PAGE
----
Your Premature Baby, their Brain, and Why Sleep Matters for Growth and Development

 

 Lying on her side, her knees tucked up and close to her chest. Her arms midline with hands curled slightly under her chin. Her little head adorned with a pale yellow knit cap, keeping her warm. Her eyes sealed tightly closed have only opened a brief few times. Wires draped from her small fragile body, keeping a mechanical eye on her every breath, every move.

She is the face of prematurity. Like so many babies born too soon. This little girl was brought into this world 14 weeks early. A ventilator pushes air into her lungs, an incubator keeps her warm and safe, and the lights are dim to protect her from bright environment of the NICU. She looks perfectly formed in every way. From her cute little nose to her ten fingers and ten toes. But the most vulnerable part of her body, her brain, is still very much developing. Although we cannot see this complex system of neurons, the inner workings of this highway, and the pathways that connect them; we must be aware of their importance and actively engage in practices to protect their growing delicate development.

At 26 weeks gestation her brain is still in a critical period of rapid development, producing more than 50,000 neurons every second. These neurons are migrating outward and assembling pathways and connections that will later allow this little girl to walk, to talk, and to interact with her environment. Her brain is still being primed to see, smell, hear, taste, feel, and understand her world. All the connections that make these things happen are done in perfect rhythm and form while inside the protected environment of the womb, but being born prematurely they must now be done in the artificial and mechanical world of the NICU. Although every effort is made to replicate this perfect environment, it is practically impossible. The womb is a wet, warm, quiet, dark, and comfortable. The NICU environment is quite the opposite, with an overload of lights, sounds, and unfamiliar touch. We can, however alter some of our practices as healthcare providers and parents to allow for the best possible environment for brain growth and development.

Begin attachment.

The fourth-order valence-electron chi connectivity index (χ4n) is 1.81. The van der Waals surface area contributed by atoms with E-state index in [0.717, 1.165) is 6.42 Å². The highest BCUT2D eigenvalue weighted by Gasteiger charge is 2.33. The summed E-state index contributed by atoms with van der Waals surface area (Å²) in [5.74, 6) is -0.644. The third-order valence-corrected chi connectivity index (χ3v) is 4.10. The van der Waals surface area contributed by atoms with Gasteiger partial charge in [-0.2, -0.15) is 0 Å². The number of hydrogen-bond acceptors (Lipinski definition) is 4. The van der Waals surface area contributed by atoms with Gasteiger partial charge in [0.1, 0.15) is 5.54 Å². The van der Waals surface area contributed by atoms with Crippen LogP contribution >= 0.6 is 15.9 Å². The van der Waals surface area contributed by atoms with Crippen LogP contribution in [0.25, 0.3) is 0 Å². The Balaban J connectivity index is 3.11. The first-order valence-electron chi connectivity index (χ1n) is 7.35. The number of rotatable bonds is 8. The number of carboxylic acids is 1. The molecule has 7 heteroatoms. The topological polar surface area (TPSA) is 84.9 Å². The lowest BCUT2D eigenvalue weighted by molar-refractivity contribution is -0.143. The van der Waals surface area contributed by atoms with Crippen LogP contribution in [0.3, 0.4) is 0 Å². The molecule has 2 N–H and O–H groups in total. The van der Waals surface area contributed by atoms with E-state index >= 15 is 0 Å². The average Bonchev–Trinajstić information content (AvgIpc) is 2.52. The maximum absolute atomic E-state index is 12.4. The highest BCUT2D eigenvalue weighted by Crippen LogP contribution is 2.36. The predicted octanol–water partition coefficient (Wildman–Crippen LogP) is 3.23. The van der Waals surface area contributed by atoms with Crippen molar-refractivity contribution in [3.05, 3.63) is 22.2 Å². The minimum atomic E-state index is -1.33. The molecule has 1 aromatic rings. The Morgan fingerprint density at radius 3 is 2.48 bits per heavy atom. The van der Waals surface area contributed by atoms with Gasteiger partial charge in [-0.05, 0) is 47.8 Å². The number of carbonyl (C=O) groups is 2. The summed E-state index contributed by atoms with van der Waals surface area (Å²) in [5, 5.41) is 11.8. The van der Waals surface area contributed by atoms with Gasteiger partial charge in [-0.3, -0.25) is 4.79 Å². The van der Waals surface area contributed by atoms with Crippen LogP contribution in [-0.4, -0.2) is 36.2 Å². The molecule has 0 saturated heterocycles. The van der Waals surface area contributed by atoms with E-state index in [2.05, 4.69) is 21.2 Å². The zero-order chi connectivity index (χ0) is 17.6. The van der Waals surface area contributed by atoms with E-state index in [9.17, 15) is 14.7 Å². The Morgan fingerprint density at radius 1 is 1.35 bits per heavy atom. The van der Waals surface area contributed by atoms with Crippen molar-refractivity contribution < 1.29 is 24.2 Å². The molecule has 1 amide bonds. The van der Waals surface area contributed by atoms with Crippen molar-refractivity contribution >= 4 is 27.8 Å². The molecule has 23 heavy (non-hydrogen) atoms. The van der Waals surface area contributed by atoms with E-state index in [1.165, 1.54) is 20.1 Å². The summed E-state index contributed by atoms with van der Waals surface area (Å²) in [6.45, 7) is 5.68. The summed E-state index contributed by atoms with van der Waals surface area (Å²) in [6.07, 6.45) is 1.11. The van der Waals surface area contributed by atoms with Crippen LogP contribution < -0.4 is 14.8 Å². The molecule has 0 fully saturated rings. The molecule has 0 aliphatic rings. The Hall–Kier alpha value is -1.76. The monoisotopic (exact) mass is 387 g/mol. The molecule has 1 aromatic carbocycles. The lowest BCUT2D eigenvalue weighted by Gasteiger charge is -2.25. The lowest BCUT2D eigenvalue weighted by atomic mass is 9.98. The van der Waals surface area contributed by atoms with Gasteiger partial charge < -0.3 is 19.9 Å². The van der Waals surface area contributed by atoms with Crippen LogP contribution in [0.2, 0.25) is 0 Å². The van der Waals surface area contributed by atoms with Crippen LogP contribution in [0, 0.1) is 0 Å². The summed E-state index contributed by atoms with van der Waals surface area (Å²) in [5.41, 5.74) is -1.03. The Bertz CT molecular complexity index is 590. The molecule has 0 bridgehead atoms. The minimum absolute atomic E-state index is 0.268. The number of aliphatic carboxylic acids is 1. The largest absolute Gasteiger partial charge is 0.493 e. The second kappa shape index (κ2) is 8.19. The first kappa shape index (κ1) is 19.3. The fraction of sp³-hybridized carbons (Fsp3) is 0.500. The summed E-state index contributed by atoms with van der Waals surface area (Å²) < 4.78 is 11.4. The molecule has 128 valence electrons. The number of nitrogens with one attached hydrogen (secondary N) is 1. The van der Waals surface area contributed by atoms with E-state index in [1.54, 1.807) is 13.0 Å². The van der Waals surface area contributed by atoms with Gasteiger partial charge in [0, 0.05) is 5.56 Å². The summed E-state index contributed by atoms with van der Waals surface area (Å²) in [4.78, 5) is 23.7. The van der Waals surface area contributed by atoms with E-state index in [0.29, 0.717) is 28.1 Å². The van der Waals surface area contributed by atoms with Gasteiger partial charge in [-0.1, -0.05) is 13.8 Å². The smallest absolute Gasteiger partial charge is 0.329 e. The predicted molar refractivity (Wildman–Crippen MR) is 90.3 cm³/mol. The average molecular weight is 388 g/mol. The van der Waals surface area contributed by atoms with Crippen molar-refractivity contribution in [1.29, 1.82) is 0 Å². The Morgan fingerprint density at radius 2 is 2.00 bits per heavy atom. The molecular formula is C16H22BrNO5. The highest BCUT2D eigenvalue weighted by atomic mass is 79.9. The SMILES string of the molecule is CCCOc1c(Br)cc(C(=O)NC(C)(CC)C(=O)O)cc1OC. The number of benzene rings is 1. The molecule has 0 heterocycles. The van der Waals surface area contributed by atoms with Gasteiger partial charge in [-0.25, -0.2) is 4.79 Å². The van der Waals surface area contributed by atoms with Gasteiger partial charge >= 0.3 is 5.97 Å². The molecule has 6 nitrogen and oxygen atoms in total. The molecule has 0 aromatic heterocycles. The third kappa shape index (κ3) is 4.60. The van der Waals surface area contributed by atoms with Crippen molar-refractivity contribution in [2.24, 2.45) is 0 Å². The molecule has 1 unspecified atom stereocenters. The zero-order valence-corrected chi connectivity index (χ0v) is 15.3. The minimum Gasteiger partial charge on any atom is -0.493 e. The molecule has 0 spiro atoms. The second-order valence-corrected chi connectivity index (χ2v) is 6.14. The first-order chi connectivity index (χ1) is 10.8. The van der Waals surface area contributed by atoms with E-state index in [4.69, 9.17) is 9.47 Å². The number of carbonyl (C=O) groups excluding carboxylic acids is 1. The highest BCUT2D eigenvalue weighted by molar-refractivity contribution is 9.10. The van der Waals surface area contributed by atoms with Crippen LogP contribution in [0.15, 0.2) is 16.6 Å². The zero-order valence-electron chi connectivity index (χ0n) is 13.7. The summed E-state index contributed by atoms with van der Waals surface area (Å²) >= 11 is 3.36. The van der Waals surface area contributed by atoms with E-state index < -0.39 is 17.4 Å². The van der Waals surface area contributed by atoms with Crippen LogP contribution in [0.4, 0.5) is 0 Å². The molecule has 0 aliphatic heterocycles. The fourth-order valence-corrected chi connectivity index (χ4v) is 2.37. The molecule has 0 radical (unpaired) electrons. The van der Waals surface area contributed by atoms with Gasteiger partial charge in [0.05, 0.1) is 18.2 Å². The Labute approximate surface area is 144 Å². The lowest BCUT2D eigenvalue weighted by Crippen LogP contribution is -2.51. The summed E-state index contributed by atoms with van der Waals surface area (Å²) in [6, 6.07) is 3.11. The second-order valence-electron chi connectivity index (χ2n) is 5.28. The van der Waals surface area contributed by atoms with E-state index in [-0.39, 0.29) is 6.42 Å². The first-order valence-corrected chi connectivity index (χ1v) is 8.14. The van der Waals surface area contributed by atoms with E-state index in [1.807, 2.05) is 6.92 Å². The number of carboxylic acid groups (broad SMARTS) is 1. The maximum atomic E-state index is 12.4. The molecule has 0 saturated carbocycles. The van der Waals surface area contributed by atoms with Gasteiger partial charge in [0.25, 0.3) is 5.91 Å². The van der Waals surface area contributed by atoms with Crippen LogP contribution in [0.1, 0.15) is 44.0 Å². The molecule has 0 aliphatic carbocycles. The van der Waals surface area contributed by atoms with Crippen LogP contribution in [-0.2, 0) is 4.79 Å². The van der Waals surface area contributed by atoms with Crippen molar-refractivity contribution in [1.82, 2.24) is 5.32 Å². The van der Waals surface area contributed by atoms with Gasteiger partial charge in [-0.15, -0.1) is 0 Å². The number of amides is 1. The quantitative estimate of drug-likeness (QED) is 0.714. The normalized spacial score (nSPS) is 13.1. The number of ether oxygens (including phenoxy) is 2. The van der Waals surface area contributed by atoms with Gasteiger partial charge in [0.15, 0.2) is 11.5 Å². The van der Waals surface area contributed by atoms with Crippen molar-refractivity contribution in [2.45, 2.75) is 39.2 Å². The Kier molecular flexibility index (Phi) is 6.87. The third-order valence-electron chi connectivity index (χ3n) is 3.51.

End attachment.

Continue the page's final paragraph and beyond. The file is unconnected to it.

The brain is one of the last organs to develop in the womb, but it is one of the most fragile. A fetus at 26 weeks gestation will sleep approximately 20-22 hours while in utero. Likewise, the baby born prematurely at 26 weeks should be sleeping and be engaged in an environment conducive to important brain developing sleep. The brain can only develop and form new neuro-pathways when it is sleeping. Sleep is essential to regulate body systems, store energy, and develop the senses (hearing, touch, taste, smell, and vision) correctly. It is during sleep that vital sensory information is being organized into permanent brain circuits, pathways, and connections.

 

During gestation, the sensory systems mature and gradually switch on. Think of this system as a dimming switch. As new neurons develop and form new pathways, they flicker on and off until they are fully formed and functioning. This is evident in a premature baby who is having periods of apnea and bradycardia. Their neurological system is still developing these pathways and sometimes forgets to “fire” and connect these signals. This gradually disappears as these neurons mature and perfect their pathways.

The brain grows at an amazing rate during development. Brain development occurs in three stages. Starting within hours of conception, organogenesis- the formation of the central nervous system (CNS)- occurs.

The second stage is marked by growth and formation of neurons and glial cells. Neurons are responsible for sending, receiving, and interpreting information from all parts of the body. Glial cells provide support and protection for neurons.

The final stage is a period of "pattern of formation" where neurons migrate and create cellular connections.